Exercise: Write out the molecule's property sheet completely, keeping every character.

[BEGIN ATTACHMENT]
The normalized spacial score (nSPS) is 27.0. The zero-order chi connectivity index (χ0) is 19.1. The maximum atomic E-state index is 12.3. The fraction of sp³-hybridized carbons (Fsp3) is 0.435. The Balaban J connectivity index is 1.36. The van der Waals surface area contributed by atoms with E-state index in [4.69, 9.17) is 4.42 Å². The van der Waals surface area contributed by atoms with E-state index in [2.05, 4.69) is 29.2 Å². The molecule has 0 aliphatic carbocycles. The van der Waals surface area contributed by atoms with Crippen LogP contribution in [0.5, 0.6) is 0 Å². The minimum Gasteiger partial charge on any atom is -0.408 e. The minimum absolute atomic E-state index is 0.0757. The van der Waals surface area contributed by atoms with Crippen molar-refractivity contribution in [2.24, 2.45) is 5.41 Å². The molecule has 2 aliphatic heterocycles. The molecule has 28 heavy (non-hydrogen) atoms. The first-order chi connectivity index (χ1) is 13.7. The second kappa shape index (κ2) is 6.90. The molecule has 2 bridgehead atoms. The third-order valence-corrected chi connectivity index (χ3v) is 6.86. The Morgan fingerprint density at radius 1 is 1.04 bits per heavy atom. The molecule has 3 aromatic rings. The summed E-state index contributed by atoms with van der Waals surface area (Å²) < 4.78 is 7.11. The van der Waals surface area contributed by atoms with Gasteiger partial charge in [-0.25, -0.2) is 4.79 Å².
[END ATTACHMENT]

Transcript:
The normalized spacial score (nSPS) is 27.0. The zero-order chi connectivity index (χ0) is 19.1. The maximum atomic E-state index is 12.3. The fraction of sp³-hybridized carbons (Fsp3) is 0.435. The Balaban J connectivity index is 1.36. The van der Waals surface area contributed by atoms with E-state index in [4.69, 9.17) is 4.42 Å². The van der Waals surface area contributed by atoms with E-state index in [2.05, 4.69) is 29.2 Å². The molecule has 0 aliphatic carbocycles. The van der Waals surface area contributed by atoms with Crippen LogP contribution in [0.5, 0.6) is 0 Å². The minimum Gasteiger partial charge on any atom is -0.408 e. The minimum absolute atomic E-state index is 0.0757. The van der Waals surface area contributed by atoms with Crippen molar-refractivity contribution in [2.24, 2.45) is 5.41 Å². The molecule has 2 aliphatic heterocycles. The molecule has 28 heavy (non-hydrogen) atoms. The first-order chi connectivity index (χ1) is 13.7. The second kappa shape index (κ2) is 6.90. The molecule has 2 bridgehead atoms. The third-order valence-corrected chi connectivity index (χ3v) is 6.86. The Morgan fingerprint density at radius 1 is 1.04 bits per heavy atom. The molecule has 3 aromatic rings. The summed E-state index contributed by atoms with van der Waals surface area (Å²) < 4.78 is 7.11. The van der Waals surface area contributed by atoms with Gasteiger partial charge in [-0.25, -0.2) is 4.79 Å².